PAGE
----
Social Faculty

Social program 2017 Social doctoral program (faculty and students) 2017
Social program 2015 Social doctoral program (faculty and students) 2015
Miami at Duck 2015 Miami faculty and graduates at Duck Social Cognition Conference, Outer Banks, NC, 2015
Grad students at MPA Graduate students at Midwestern Psychological Association, Chicago, IL, 2016
Grad students at MPA Graduate students at Midwestern Psychological Association, Chicago, IL, 2016
Grad students presenting research Graduate students present research at Midwestern Psychological Association, Chicago, IL, 2016

The social psychology program is composed of four core faculty members who directly supervise the doctoral students in our program and who offer seminars in social psychology (e.g., social cognition, attitudes, intergroup relations) in our training program. In addition, several other departmental faculty from outside of the social area (e.g., brain, clinical, cognitive, developmental) and from across the university (e.g., Farmer School of Business) serve on student committees and lend valuable expertise to graduate students' projects and professional development.

Heather Claypool

Dr. Claypool's research focuses on social belonging and how its fulfillment and deprivation shape emotion, cognition, and behavior. She also explores how experiences of cognitive ease (or fluency) impact social behavior and perception. Learn more about Dr. Claypool.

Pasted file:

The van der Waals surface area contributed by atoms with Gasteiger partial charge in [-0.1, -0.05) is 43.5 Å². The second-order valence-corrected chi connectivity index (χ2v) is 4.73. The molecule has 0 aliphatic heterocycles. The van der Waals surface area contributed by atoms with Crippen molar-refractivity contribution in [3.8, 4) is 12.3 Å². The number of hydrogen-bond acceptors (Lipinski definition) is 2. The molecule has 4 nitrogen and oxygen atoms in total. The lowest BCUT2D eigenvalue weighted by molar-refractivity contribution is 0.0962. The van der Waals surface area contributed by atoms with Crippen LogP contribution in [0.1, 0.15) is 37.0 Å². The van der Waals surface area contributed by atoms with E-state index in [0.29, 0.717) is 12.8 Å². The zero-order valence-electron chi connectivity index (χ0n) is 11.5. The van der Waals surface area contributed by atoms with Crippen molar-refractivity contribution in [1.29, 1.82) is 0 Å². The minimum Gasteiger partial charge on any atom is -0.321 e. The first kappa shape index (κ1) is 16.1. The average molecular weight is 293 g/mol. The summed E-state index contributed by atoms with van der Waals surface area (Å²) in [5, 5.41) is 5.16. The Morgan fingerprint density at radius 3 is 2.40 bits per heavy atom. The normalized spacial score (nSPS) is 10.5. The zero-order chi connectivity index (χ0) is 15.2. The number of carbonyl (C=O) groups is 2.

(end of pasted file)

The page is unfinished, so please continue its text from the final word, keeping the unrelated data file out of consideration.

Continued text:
Jonathan Kunstman

Dr. Kunstman's research focuses on motivational approaches to intergroup relations and the psychological experience of power. To gain a more complete picture of race- and class-based bias, his work investigates intergroup relations from both majority and minority perspectives. Recently, he has investigated how egalitarian and self-presentational motives surrounding interracial interactions help and hamper interracial dynamics. Learn more about Dr. Kunstman.

Allen McConnell

Dr. McConnell's research focuses on how relationships with entities such as family and pets affect health and well-being, how people decode others’ nonverbal displays, how nonconscious and conscious feelings and beliefs affect judgment and behavior, and how self-knowledge influences emotions, goals, and actions. Read more details about Dr. McConnell's lab, research, and publications.

Amy Summerville

Dr. Summerville's research focuses on how people think about "what might have been" and the connection of these counterfactual thoughts to emotion and social behavior. Her current work includes investigations of the motivations for, and impact of, disclosures of regret to other people and an NSF-funded project examining whether counterfactual thought can help students overcome early challenges in pre-engineering courses to increase successful completion of these courses. Learn more about Dr. Summerville.